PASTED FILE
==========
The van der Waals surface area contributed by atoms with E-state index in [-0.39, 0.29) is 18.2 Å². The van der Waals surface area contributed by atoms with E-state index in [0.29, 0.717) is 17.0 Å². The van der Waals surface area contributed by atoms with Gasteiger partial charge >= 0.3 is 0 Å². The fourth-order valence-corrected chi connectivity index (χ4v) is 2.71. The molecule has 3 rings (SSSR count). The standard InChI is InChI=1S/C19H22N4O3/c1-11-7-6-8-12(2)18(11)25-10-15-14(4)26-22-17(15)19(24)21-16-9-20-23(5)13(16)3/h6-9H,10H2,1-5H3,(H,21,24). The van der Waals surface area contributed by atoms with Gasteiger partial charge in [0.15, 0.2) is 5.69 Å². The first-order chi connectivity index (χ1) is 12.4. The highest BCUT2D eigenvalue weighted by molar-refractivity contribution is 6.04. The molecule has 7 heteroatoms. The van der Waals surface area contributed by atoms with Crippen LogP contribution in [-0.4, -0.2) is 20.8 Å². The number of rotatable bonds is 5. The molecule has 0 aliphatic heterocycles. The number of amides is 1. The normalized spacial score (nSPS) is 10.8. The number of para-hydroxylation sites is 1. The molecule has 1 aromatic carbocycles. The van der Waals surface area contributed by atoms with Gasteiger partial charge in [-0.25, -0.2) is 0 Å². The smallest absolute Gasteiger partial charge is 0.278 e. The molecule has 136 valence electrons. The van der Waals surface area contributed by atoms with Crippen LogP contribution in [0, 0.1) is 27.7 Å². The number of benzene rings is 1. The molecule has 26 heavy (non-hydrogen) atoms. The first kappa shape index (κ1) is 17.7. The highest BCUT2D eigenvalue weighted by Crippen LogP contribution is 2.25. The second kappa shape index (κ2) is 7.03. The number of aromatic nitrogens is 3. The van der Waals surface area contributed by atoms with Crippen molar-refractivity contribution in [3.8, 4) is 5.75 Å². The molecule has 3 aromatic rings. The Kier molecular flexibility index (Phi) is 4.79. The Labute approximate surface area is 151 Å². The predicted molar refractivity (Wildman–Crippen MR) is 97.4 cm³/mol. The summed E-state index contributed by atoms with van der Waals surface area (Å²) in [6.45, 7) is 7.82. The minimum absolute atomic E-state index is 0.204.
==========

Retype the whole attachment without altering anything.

The van der Waals surface area contributed by atoms with E-state index in [-0.39, 0.29) is 18.2 Å². The van der Waals surface area contributed by atoms with E-state index in [0.29, 0.717) is 17.0 Å². The van der Waals surface area contributed by atoms with Gasteiger partial charge >= 0.3 is 0 Å². The fourth-order valence-corrected chi connectivity index (χ4v) is 2.71. The molecule has 3 rings (SSSR count). The standard InChI is InChI=1S/C19H22N4O3/c1-11-7-6-8-12(2)18(11)25-10-15-14(4)26-22-17(15)19(24)21-16-9-20-23(5)13(16)3/h6-9H,10H2,1-5H3,(H,21,24). The van der Waals surface area contributed by atoms with Gasteiger partial charge in [0.15, 0.2) is 5.69 Å². The first-order chi connectivity index (χ1) is 12.4. The highest BCUT2D eigenvalue weighted by molar-refractivity contribution is 6.04. The molecule has 7 heteroatoms. The van der Waals surface area contributed by atoms with Crippen LogP contribution in [-0.4, -0.2) is 20.8 Å². The number of rotatable bonds is 5. The molecule has 0 aliphatic heterocycles. The number of amides is 1. The normalized spacial score (nSPS) is 10.8. The number of para-hydroxylation sites is 1. The molecule has 1 aromatic carbocycles. The van der Waals surface area contributed by atoms with Gasteiger partial charge in [-0.25, -0.2) is 0 Å². The smallest absolute Gasteiger partial charge is 0.278 e. The molecule has 136 valence electrons. The van der Waals surface area contributed by atoms with Crippen LogP contribution in [0, 0.1) is 27.7 Å². The number of benzene rings is 1. The molecule has 26 heavy (non-hydrogen) atoms. The first kappa shape index (κ1) is 17.7. The highest BCUT2D eigenvalue weighted by Crippen LogP contribution is 2.25. The second kappa shape index (κ2) is 7.03. The number of aromatic nitrogens is 3. The van der Waals surface area contributed by atoms with Crippen molar-refractivity contribution in [3.8, 4) is 5.75 Å². The molecule has 3 aromatic rings. The Kier molecular flexibility index (Phi) is 4.79. The Labute approximate surface area is 151 Å². The predicted molar refractivity (Wildman–Crippen MR) is 97.4 cm³/mol. The summed E-state index contributed by atoms with van der Waals surface area (Å²) in [6.45, 7) is 7.82. The minimum absolute atomic E-state index is 0.204.